These Olympic standings sure are hard to follow, but after Sunday they will be a confusing memory. Even guys with pretty fancy degrees can’t understand this stuff.
The catch is that there are three pools and that four teams get byes in the next round. For three teams that win their pool it will be a well-deserved break, because they will have had to beat at least one other Big Seven opponent.
The fourth team, however, will probably have to cash in on the goal differential tie breaker and that is the reasoning behind running up the score on the weaker teams such as Canada’s 8-0 win against the Norwegians or Russia’s 8-2 win against Latvia on Tuesday. If Canada or Russia finish first in their group these scores are meaningless.
If Canada loses Sunday to the United States or the Swiss can come up with a miracle and defeat Canada tonight in Pool A action then they are going to be awfully happy they have the big goal differential there as a safety net. This is the same reason that the USA isn’t going to let up against the sad sack Norwegians tonight.
Meanwhile, in Pool C the winner most likely is going to come down to Sunday’s Scandinavian rivalry game between Sweden and Finland. In the meantime both teams are going to try to beat up on Germany and Belarus.
Pool B is probably the toughest to predict because three of the Big Seven reside there in Slovakia, the Czech Republic and Russia along with whipping boy Latvia. The team that comes in second in this pool only gets one game to beat up on an inferior team in Latvia, so it isn’t likely that the second-place team in this pool is going to get the bye in the second round. Since the Czechs beat the Slovaks in an entertaining 3-1 game last night, this pool is going to come down to the the Czech-Russia game if the Russians can beat the Slovaks tonight.
Jagr’s Still Got It:
It’s pretty obvious after watching the Czech-Slovak game last night that Jaromir Jagr is still one of the elite players in the world even at the age of 38. Jagr’s line consisting of him, Patrik Elias and Tomas Plekanec accounted for all three goals. Jagr got away with a hook which caused a turnover and enabled him to be sent in on a breakaway where he beat Jaroslav Halak, but he was also made a nice pass in a net-mouth scramble to get the puck to Plekanec for the Czech’s third goal.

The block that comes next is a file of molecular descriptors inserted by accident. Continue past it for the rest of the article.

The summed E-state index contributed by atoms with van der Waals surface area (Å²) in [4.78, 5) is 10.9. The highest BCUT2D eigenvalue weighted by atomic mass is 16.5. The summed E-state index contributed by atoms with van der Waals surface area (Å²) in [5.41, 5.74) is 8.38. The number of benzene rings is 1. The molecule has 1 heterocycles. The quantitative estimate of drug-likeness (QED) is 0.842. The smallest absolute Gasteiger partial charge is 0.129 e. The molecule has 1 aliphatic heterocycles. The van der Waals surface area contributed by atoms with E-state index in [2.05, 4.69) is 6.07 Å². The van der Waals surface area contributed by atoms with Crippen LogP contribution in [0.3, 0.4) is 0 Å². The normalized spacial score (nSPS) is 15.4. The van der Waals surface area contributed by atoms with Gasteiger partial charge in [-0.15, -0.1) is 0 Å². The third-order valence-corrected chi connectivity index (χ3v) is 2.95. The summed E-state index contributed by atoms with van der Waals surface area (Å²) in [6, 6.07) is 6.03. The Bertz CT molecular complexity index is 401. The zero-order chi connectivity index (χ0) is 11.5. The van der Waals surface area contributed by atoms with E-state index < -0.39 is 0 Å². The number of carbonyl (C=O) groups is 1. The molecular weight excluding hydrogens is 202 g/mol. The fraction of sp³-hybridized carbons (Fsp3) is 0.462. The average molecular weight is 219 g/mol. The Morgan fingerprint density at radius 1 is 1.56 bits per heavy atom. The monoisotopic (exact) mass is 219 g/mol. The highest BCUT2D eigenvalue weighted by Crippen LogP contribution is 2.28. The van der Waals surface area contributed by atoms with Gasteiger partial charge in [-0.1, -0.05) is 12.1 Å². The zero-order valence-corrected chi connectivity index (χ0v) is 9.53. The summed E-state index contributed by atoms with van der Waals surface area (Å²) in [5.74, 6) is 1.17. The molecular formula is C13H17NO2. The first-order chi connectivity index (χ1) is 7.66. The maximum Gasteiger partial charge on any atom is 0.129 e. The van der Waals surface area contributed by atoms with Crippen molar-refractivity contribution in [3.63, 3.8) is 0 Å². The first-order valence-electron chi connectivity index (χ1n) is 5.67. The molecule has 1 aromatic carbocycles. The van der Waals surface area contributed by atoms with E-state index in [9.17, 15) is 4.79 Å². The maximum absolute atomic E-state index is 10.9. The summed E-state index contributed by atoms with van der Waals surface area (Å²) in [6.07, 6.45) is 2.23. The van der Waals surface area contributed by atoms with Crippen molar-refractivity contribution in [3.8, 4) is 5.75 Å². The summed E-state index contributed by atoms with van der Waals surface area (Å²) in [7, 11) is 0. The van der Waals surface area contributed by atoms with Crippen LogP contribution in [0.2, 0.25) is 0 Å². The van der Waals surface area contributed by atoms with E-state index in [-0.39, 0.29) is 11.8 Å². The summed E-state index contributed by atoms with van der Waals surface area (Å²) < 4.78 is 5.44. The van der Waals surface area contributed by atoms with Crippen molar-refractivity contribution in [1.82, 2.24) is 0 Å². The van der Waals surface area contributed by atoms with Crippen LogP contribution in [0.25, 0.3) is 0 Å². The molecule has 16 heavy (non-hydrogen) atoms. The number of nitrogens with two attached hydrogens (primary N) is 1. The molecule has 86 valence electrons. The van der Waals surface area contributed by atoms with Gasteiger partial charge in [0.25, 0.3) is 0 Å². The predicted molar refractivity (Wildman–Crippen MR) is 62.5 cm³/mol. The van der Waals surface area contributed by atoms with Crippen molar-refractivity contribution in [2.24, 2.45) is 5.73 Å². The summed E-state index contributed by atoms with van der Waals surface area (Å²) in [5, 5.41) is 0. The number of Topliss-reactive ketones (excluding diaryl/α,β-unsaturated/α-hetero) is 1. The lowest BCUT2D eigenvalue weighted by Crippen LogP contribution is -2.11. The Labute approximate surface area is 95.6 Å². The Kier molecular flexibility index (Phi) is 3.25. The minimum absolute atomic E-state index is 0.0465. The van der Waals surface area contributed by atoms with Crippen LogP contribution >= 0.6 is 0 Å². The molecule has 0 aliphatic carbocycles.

Jagr stood out in this game and if he can keep it up the Czechs are in very good shape and if he is vying for a return to the NHL next season as has been rumored he is doing anything but hurting his cause.
It’s hard to see why the media made such a big deal of Canada starting Roberto Luongo in their opening game against Norway, particularly when coach Mike Babcock conceded that Martin Brodeur would start tonight against the Swiss.
First of all, why not give the hometown hero a start against a lame-duck opponent to start the tournament and secondly it’s pretty smart coaching to give each goalie a tune-up. Even if Babcock has his mind made up that Brodeur is going to be the starter when it matters, it sure doesn’t hurt to have his backup ready just in case.
Conversely, American coach Ron Wilson has admitted that he is going to stick with Ryan Miller throughout the Games, sitting Tim Thomas, who won the Vezina Trophy as the NHL’s best goalie last season.
The Olympics are about who’s hot though and that’s a smart move because Thomas lost his starting position to Tuukka Rask this season and is probably a bit rusty since he has played just once this month. On the other hand, Miller has looked like the best goalie in the NHL and could conceivably win both the Vezina and the Hart Trophy for the league’s most valuable player.
The third United States goalie, Jon Quick, has also been pretty good this season, but even Luongo and Brodeur are hard-up to compare to Miller lately and Quick isn’t nearly as experienced of in the same echelon of goalies.